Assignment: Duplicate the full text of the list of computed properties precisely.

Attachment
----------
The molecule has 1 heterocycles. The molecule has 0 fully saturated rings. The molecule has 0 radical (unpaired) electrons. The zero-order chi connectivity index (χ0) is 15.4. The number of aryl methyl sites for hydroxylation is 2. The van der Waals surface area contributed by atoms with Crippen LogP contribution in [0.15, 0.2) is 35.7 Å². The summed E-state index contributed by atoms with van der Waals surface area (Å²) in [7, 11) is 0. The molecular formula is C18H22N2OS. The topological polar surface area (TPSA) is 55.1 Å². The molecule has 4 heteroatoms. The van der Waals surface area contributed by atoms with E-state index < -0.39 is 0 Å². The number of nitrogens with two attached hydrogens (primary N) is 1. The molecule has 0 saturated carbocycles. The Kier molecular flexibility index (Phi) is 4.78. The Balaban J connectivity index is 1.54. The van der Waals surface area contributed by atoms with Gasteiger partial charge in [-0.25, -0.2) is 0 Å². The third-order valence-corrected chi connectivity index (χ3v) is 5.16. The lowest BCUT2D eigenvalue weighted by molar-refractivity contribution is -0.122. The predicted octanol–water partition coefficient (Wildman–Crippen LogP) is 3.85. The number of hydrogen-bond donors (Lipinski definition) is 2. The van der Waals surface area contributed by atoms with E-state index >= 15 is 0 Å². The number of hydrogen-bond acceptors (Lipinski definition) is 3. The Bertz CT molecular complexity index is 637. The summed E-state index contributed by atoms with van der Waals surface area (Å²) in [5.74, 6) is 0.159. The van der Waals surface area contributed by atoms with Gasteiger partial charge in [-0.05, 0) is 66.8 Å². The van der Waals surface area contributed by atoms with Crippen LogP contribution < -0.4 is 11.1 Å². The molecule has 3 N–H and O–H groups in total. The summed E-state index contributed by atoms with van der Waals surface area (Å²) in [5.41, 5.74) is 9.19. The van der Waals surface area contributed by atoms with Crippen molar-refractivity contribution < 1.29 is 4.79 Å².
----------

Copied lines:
The molecule has 1 heterocycles. The molecule has 0 fully saturated rings. The molecule has 0 radical (unpaired) electrons. The zero-order chi connectivity index (χ0) is 15.4. The number of aryl methyl sites for hydroxylation is 2. The van der Waals surface area contributed by atoms with Crippen LogP contribution in [0.15, 0.2) is 35.7 Å². The summed E-state index contributed by atoms with van der Waals surface area (Å²) in [7, 11) is 0. The molecular formula is C18H22N2OS. The topological polar surface area (TPSA) is 55.1 Å². The molecule has 4 heteroatoms. The van der Waals surface area contributed by atoms with E-state index < -0.39 is 0 Å². The number of nitrogens with two attached hydrogens (primary N) is 1. The molecule has 0 saturated carbocycles. The Kier molecular flexibility index (Phi) is 4.78. The Balaban J connectivity index is 1.54. The van der Waals surface area contributed by atoms with Gasteiger partial charge in [-0.25, -0.2) is 0 Å². The third-order valence-corrected chi connectivity index (χ3v) is 5.16. The lowest BCUT2D eigenvalue weighted by molar-refractivity contribution is -0.122. The predicted octanol–water partition coefficient (Wildman–Crippen LogP) is 3.85. The number of hydrogen-bond donors (Lipinski definition) is 2. The van der Waals surface area contributed by atoms with E-state index >= 15 is 0 Å². The number of hydrogen-bond acceptors (Lipinski definition) is 3. The Bertz CT molecular complexity index is 637. The summed E-state index contributed by atoms with van der Waals surface area (Å²) in [5.74, 6) is 0.159. The van der Waals surface area contributed by atoms with Gasteiger partial charge in [-0.05, 0) is 66.8 Å². The van der Waals surface area contributed by atoms with Crippen LogP contribution < -0.4 is 11.1 Å². The molecule has 3 N–H and O–H groups in total. The summed E-state index contributed by atoms with van der Waals surface area (Å²) in [5.41, 5.74) is 9.19. The van der Waals surface area contributed by atoms with Crippen molar-refractivity contribution < 1.29 is 4.79 Å².